Islam and feminism
Both today and historically, Muslim women across the world have been involved in varied efforts to improve the status of women and tackle practices or attitudes that are considered discriminatory on the basis of gender.
The Islam & Feminism online resource (islamandfeminism.org), released to co-incide with International Women's Day and Women's History Month 2014, explores the relationship between Islam and feminism from both an historical perspective and through the diverse lives of Muslim women today. It looks at what feminism in Islam can mean to different people and how it might challenge stereotypes both in Islam and feminism, as well as the perceived clash between the two.
Through highlighting the broad range of thinkers on Islam and feminism, it avoids the often rigid definitions which lead to polarised discussions. As one of our contributors says, feminism should not be an exclusive club; the ideas should be accessible to everyone.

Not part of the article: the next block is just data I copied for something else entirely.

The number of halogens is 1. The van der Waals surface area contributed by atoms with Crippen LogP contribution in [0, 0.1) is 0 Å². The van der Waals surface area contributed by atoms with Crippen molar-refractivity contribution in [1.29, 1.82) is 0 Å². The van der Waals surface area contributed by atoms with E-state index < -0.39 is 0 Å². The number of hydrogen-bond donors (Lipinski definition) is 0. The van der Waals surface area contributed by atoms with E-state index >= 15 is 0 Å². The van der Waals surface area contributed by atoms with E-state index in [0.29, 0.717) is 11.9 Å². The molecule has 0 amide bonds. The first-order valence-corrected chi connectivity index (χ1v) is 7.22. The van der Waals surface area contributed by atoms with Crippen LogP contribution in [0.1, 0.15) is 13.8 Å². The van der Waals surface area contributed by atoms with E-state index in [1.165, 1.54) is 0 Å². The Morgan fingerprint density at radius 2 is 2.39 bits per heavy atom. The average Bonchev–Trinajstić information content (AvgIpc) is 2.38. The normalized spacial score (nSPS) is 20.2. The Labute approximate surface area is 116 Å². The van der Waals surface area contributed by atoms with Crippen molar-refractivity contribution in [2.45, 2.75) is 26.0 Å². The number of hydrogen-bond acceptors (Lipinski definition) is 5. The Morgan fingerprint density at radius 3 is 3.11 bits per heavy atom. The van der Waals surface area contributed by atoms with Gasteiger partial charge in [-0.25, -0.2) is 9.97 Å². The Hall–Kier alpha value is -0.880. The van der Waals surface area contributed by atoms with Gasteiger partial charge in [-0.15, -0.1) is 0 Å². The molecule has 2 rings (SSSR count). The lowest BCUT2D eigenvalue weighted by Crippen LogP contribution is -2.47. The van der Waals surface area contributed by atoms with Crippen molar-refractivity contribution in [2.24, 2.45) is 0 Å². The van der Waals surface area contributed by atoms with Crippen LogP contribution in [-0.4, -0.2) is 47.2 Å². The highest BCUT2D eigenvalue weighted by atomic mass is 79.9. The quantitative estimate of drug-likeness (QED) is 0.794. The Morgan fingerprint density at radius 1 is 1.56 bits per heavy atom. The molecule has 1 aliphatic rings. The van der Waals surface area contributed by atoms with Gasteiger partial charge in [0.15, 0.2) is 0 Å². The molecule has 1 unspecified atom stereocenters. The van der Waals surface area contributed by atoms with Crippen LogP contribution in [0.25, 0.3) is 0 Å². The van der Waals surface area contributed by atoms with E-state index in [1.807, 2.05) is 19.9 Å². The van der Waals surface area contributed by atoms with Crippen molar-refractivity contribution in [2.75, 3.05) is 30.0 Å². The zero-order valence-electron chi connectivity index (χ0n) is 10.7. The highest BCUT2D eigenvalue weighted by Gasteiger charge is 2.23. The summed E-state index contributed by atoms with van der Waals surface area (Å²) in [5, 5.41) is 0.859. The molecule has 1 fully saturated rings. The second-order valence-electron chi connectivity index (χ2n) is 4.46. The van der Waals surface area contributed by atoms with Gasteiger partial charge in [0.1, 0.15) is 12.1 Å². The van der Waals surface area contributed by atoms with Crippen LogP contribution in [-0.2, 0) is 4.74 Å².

For some, Islam and feminism are often seen as incompatible, but as a number of our contributors point out, for them Islam provides a strong foundation for gender equality and social justice.
This resource is a conversation, and we expect the content to evolve with new material and new contributors. We hope this will be an open conversation and as such there will be both common ground and disagreement. But what remains vital is that this conversation happens so that the breadth of ideas and knowledge is available to everyone.
Read profiles, watch films, and explore current theory at: islamandfeminism.org/
The resource is part of the I Can Be She project.
The resource was created by Maslaha for anybody with an interest in exploring the breadth of ideas associated with feminism and Islam. It can be used as a research tool or as a practical tool to inspire and equip with current thought.
Specifically, it can be used in schools (Key Stage 3 upwards) and colleges, and other educational settings, as a means to explore a variety of topics. There are a range of articles, profiles, and films which give the reader an introduction to the subject. There is historical content and theory, as well as personal accounts from Muslim women.
The resource can therefore be used in schools and educational settings as a way of exploring Women’s History Month. It can also be useful for PSHE, RE, Politics and Sociology - the short films can function as lesson starters.
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